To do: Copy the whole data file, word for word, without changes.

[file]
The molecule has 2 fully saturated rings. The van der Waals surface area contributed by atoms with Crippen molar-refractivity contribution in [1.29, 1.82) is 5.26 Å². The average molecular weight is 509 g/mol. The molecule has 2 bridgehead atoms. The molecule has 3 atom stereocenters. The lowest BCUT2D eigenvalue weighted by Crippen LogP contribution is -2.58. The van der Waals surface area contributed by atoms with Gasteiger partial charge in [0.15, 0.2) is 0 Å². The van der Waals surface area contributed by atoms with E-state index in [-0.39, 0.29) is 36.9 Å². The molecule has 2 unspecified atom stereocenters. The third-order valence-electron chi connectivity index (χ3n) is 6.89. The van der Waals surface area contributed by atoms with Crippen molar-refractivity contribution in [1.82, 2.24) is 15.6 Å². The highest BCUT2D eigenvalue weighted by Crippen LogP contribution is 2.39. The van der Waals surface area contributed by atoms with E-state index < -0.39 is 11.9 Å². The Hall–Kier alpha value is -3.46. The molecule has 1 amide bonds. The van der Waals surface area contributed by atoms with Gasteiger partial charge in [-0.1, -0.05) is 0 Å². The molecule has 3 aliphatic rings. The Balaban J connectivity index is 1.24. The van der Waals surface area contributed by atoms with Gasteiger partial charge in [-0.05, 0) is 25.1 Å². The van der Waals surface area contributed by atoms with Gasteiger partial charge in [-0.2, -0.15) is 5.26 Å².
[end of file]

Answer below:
The molecule has 2 fully saturated rings. The van der Waals surface area contributed by atoms with Crippen molar-refractivity contribution in [1.29, 1.82) is 5.26 Å². The average molecular weight is 509 g/mol. The molecule has 2 bridgehead atoms. The molecule has 3 atom stereocenters. The lowest BCUT2D eigenvalue weighted by Crippen LogP contribution is -2.58. The van der Waals surface area contributed by atoms with Gasteiger partial charge in [0.15, 0.2) is 0 Å². The van der Waals surface area contributed by atoms with E-state index in [-0.39, 0.29) is 36.9 Å². The molecule has 2 unspecified atom stereocenters. The third-order valence-electron chi connectivity index (χ3n) is 6.89. The van der Waals surface area contributed by atoms with Crippen molar-refractivity contribution in [1.82, 2.24) is 15.6 Å². The highest BCUT2D eigenvalue weighted by Crippen LogP contribution is 2.39. The van der Waals surface area contributed by atoms with E-state index < -0.39 is 11.9 Å². The Hall–Kier alpha value is -3.46. The molecule has 1 amide bonds. The van der Waals surface area contributed by atoms with Gasteiger partial charge in [-0.1, -0.05) is 0 Å². The molecule has 3 aliphatic rings. The Balaban J connectivity index is 1.24. The van der Waals surface area contributed by atoms with Gasteiger partial charge in [-0.05, 0) is 25.1 Å². The van der Waals surface area contributed by atoms with Gasteiger partial charge in [-0.2, -0.15) is 5.26 Å².